‘Altered Carbon’ Shows a World Without Permanent Death

The brand-new Netflix original series “Altered Carbon” is based on the 2002 novel by the same name, and it is set in a future in which technology has advanced so that death is no longer permanent. A person’s body is called a sleeve, which is replaceable, and a person’s entire conscience is transferred onto a cortical disk, implanted in the back of a person’s neck at the age of one. The series follows Takeshi Kovacs, a former United Nations soldier and the last of the Envoys, who is “spun back up” after 250 years. Envoys were an elite group of soldiers that could drop into any sleeve on any planet and be ready for combat within minutes, making them extremely deadly. Before he died, Kovacs was convicted of treason; his sleeve was destroyed, but his disk was put on ice to store for later. An elite member of society named Laurens Bancroft then leases Kovac’s stack and has it placed into a sleeve with serious military training. He offers Kovacs a full pardon, a fortune and an upgraded stack. Kovacs distrusts this generosity and asks why Bancroft brought him back. He learns that Bancroft wants him to solve a murder, and the victim is Bancroft himself. As stated earlier, death is no longer permanent unless someone destroys your stack. This can happen by blunt force trauma to the head or neck region or by someone shooting your stack directly. Luckily, Bancroft is rich enough to back up his stack from a satellite, so even though he was shot directly in the stack, he was able to be placed into another sleeve. However, he now wants justice. The season follows Kovacs as he searches for Bancroft’s killer while also solving smaller crimes of his own. He meets several people that help him along the way, including Kristin Ortega, a police officer looking to investigate Bancroft, Vernon Elliot, a former soldier that proves to be a helpful sidekick, and Poe, an AI hotel proprietor whose sole goal is to serve his guests’ needs, even to the death.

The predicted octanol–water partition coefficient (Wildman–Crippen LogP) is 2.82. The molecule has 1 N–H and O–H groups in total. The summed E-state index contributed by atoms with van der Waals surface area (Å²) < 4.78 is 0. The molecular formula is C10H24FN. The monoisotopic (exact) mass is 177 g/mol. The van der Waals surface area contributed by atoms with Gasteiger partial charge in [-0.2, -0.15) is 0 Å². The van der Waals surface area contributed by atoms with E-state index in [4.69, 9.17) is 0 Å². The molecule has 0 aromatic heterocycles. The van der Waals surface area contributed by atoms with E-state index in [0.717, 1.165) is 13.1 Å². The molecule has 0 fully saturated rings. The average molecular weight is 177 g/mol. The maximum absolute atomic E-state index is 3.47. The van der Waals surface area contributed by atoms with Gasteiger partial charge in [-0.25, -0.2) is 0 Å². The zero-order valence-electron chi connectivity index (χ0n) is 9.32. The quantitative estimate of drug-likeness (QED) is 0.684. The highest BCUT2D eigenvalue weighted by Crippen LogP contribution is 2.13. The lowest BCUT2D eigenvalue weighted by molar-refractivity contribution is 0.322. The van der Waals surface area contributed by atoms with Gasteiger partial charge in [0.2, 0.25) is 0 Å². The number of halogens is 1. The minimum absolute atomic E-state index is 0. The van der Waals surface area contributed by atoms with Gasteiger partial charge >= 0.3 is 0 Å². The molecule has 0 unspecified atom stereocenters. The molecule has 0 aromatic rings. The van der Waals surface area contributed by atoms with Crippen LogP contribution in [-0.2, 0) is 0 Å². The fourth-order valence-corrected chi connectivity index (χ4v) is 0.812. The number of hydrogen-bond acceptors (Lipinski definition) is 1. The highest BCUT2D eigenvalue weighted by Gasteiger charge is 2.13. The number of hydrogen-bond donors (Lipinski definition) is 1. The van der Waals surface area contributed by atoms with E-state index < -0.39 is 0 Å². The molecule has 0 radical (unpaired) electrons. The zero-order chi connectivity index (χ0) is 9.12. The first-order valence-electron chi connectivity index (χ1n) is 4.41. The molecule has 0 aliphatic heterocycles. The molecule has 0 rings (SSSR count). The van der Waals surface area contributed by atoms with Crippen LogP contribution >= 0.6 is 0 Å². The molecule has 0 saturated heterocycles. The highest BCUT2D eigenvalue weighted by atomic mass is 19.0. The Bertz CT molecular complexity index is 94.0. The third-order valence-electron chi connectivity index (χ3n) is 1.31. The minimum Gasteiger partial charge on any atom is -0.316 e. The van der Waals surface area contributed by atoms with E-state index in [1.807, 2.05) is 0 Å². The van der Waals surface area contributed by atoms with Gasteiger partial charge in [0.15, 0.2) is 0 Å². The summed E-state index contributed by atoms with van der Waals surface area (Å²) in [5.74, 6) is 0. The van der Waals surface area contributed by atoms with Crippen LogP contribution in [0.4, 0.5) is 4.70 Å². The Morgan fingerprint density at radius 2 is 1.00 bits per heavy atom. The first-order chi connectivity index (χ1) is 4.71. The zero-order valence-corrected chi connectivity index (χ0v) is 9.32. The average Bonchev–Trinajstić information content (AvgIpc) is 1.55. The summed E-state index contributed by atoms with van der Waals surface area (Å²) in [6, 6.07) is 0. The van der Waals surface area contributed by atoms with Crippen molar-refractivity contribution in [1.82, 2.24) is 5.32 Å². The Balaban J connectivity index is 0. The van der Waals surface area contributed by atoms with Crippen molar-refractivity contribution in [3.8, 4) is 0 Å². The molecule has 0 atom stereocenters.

Like many Netflix original shows, “Altered Carbon” consists of 10 one-hour episodes that are short, quick and action-packed. Imagine a futuristic, colorful world, much like that of “Blade Runner,” in which the rich run the world and most of the world models Japan. The show includes many flashbacks to when Kovacs was a part of the Envoys and also was in a different sleeve; until you watch enough episodes, this can be confusing. Overall, this is a very entertaining action and mystery thriller series that is worth a binge watch. I rate “Altered Carbon” with a 7.5 out of 10.